Technological advancement means software is now central to vehicle architecture and operation, but that same digital technology is now also being applied to the building of those vehicles at VW.
The German carmaker is rolling out digital manufacturing on a global scale and has recently pledged to invest $1 billion in the technology across its North American production network between now and 2025. It is the latest stage in a global transformation of its manufacturing process first announced with Amazon Web Services and Siemens in 2019.
Cloud-based industrial software, new intelligent robotics and artificial intelligence (AI) are set to be rolled out in factories across the region.
Johan de Nysschen, chief operating officer at VW Group of America, said digital technology will inevitably reshape the future landscape for manufacturing and North America is part of the eventual global digital network. The strategy is to not just digitalise core products but apply digital technology throughout the manufacturing process, including in production, design and development, as well as in supporting in-plant logistics.
Productivity and personnel gains
The explicit aim of this project is a 30% increase in productivity and to lay the foundations for digital manufacturing jobs in the future, promising to alleviate the more repetitive and labour-intensive tasks associated with vehicle making. Such a move will enable staff to focus on more valuable and personally enriching tasks, leading to an expansion in individual opportunities, and a more efficient and safer workplace overall, according to VW.
Since the initiative was first announced, the company said it wanted to connect North American plants in Chattanooga in the US, and Puebla and Silao, in Mexico. By the end of 2021, they will become the first Volkswagen plants outside Europe to be linked up to the Industrial Cloud. Eighteen plants in Europe have already been networked.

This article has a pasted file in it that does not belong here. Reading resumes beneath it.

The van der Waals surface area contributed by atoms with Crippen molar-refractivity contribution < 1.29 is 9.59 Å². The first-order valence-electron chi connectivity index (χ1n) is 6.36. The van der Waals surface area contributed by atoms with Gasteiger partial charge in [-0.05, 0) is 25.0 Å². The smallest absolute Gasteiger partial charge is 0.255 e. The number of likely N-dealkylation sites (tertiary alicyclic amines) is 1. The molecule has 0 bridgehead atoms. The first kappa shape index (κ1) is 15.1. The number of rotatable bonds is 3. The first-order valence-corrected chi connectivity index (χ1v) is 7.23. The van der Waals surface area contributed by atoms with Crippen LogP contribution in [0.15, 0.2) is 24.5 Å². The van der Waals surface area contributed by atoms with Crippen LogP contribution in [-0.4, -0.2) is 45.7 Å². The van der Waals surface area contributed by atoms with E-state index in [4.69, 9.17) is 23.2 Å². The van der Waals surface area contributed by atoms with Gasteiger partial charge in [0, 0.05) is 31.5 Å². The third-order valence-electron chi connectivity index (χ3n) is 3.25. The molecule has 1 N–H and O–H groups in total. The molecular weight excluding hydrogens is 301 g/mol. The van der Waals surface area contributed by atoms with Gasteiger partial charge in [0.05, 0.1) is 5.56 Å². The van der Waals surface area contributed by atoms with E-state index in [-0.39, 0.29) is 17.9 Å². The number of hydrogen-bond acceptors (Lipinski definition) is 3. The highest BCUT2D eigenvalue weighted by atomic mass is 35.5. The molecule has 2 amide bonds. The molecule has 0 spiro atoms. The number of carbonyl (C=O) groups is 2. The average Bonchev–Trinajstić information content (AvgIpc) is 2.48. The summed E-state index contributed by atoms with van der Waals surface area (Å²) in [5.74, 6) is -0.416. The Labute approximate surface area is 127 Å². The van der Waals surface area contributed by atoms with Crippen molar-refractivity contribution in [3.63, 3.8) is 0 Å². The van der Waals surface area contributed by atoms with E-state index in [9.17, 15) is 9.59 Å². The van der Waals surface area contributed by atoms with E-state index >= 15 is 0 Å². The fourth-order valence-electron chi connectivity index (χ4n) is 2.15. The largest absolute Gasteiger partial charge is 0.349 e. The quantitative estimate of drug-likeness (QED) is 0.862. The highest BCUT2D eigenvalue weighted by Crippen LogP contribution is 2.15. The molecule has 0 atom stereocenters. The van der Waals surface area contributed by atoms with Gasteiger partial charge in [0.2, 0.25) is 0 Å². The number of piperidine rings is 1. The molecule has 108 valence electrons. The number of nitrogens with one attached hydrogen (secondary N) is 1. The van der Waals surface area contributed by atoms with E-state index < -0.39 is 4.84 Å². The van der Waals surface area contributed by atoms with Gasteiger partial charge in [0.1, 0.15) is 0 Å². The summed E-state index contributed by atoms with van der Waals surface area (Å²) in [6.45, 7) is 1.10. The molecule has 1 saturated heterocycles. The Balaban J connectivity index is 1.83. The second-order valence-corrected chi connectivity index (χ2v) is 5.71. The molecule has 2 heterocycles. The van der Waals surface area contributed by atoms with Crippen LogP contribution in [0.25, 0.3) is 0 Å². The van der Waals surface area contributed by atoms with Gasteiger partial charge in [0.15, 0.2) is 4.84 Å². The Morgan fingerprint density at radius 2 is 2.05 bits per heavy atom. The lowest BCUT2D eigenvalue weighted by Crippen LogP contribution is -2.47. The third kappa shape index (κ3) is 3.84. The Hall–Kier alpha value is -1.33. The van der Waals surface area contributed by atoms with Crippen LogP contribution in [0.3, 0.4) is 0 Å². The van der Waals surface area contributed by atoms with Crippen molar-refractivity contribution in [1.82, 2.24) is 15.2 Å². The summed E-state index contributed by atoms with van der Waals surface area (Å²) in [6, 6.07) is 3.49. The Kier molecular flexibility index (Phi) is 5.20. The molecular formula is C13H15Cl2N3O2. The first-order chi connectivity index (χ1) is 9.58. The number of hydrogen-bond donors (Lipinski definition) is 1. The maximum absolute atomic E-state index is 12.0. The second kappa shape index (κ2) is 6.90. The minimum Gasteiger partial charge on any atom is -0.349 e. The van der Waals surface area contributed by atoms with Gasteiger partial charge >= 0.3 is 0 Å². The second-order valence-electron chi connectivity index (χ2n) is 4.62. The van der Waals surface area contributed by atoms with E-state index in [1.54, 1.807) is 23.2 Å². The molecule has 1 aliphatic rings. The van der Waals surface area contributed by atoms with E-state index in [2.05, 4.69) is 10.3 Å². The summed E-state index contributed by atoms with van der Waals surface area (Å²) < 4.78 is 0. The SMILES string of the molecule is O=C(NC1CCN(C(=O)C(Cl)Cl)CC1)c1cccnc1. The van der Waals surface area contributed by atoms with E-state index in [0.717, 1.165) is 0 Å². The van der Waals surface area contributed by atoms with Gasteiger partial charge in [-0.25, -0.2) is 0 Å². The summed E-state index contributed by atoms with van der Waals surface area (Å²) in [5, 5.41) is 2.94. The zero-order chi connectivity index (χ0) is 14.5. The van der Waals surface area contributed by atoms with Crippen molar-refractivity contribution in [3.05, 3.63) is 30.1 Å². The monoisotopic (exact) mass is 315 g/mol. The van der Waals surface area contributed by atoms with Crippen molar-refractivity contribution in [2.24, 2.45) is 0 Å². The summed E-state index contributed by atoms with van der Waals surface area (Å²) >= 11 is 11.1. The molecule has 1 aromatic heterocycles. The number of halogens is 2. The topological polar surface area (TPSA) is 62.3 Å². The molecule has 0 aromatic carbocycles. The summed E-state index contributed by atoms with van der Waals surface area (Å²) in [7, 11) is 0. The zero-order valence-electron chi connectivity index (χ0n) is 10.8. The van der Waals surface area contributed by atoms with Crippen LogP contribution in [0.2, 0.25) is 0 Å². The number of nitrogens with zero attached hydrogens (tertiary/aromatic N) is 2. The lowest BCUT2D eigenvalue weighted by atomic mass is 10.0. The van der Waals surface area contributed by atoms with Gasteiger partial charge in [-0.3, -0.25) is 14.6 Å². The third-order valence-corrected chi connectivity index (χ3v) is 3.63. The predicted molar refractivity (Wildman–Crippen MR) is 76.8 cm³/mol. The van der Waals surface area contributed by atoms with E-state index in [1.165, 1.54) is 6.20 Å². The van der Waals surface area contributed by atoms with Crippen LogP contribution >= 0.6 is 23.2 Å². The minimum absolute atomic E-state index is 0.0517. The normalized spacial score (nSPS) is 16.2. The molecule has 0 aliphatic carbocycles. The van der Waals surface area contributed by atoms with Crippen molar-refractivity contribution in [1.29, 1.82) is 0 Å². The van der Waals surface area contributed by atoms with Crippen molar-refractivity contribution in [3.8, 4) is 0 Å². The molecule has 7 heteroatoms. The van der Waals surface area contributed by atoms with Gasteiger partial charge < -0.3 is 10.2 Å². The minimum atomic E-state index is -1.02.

The Chattanooga site, in Tennessee, which currently manufactures the Volkswagen Atlas and Atlas Cross Sport SUV, alongside the Volkswagen Passat sedan, will become the nucleus for electric vehicle (EV) production in North America. In addition, Puebla builds the Tiguan, Jetta and upcoming Taos SUV, and the Silao plant makes engines for Volkswagen and Audi vehicles.
Volkswagen’s digitalisation strategy aims to connect those factories through a cloud-based industrial IT platform called the Industrial Cloud.
Susanne Lehmann, senior director production at Volkswagen de México, said the carmaker is developing tools to help manage manufacturing performance, control inventory and maintain visibility down a virtual pipeline to understand supplier performance and track production.
The scope of the Industrial Cloud includes VW’s suppliers, something the company said distinguishes it from competitors in both approach and scale. It is designed to encompass the entire worldwide supply chain involving 1,500 suppliers and partner companies at around 30,000 locations.
According to de Nysschen, those suppliers will have full transparency of customer needs and demands, which in turn lowers costs because suppliers can plan for capacity, invest in production equipment, and synchronise operations to meet supply and demand in real time.
The cloud technology enables a level of collaboration not hitherto available. It bridges all stages of model development, from a fully virtual design process to predictive pricing and purchasing, as well as being applied to advanced manufacturing and logistics planning. Digitalisation of processes will be a “game-changer” in how Volkswagen conducts business worldwide, said de Nysschen.
The development of apps is central to this process, according to the carmaker. The apps are available at a company-specific app store to all Volkswagen plants for downloading and implementation. This helps the company streamline the internal production process as well as improve transparency with partners, said the company.
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